As a result of a wave of terror attacks, economic instability, and rampant unemployment, Europeans are feeling a resurgence of physical and symbolic violence on our old pacified continent. Yet, never has violence declined as regularly as it did in recent years. Harvard’s Steven Pinker flatly states that we are living in the most peaceful era ever known.
What’s being threatened is our inner peace. People are confused and disoriented by the pace of the social, economic, political and religious upheavals that are hammering their daily lives. Being increasingly connected and feeding on media-generated empathy, the human species appears to be more sensitive to the instability of its environment.
In 1970, Alvin Toffler diagnosed us with “future shock,” a new psychological illness of humankind marked by confusion, increasing powerlessness, a collective inability to grasp events properly, to foresee their (increasingly rapid) development and (increasingly broad) consequences in the context of an ever faster, short-lived and chaotic present crowded with increasingly fleeting products, relationships, attachments and information.
Knowledge and work are powerful antidotes to fear. Our mental abilities will never help us rationalize attacks and violence. Yet, we can only be saved from these most paralyzing fears through a process of anticipation, monitoring for weak signals, and projections.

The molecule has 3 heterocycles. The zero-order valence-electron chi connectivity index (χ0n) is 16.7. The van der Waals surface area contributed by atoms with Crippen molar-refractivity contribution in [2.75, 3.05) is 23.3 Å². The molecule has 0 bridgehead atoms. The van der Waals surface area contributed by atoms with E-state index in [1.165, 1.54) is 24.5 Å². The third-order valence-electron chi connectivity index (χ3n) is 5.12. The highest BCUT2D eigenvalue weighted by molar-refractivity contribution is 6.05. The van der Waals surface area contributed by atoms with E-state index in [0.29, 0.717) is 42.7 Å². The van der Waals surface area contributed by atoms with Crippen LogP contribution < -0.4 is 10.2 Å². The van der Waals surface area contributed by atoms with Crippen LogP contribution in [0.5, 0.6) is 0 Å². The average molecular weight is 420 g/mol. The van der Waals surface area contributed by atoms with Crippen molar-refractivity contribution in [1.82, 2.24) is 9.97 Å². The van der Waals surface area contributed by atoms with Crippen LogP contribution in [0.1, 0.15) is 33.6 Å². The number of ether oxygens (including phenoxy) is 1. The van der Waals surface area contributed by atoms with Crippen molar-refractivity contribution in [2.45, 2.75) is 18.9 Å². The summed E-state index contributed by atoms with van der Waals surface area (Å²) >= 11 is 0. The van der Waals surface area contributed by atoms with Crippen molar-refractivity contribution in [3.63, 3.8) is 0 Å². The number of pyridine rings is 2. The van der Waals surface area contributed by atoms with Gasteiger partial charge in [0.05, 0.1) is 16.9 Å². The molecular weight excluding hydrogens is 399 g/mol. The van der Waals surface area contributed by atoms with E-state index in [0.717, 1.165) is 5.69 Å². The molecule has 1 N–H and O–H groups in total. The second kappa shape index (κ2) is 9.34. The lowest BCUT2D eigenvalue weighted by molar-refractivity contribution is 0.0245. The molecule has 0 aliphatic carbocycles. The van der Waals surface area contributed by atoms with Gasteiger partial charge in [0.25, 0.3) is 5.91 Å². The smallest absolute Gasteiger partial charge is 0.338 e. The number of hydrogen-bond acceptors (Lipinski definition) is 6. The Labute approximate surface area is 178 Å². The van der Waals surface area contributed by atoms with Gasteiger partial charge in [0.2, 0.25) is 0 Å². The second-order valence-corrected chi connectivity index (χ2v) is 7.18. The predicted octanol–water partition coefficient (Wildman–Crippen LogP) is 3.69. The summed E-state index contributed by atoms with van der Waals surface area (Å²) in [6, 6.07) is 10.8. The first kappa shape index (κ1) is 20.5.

I am calling for the creation of a new science of the future, one that would be recognized by both the academic and the business worlds. Some great minds are already busy analyzing possible futures (Ray Kurzweil’s The Singularity Is Near and, more recently, Marc Dugain’s L’Homme Nu are cases in point), but readers remain skeptical. As for political analyses, they react to current events instead of providing a long-term vision, thus opening the door to collective anxiety.
Let’s revive futurism. And not as a way of revitalizing science fiction, but to reflect and formalize anticipatory analyses and long-range projections in the areas of technology, international politics, climate change, or enemy weapons.
Whether we are thinking of the convergence of people and networks thanks to advances in genetics, nanotechnology or robotics – including artificial intelligence, virtual reality and driverless vehicles – the field of research is wide open.
Creating a future science means deciding to provide an alternative to fear, to appropriate reality and to give free rein to human intelligence and creativity.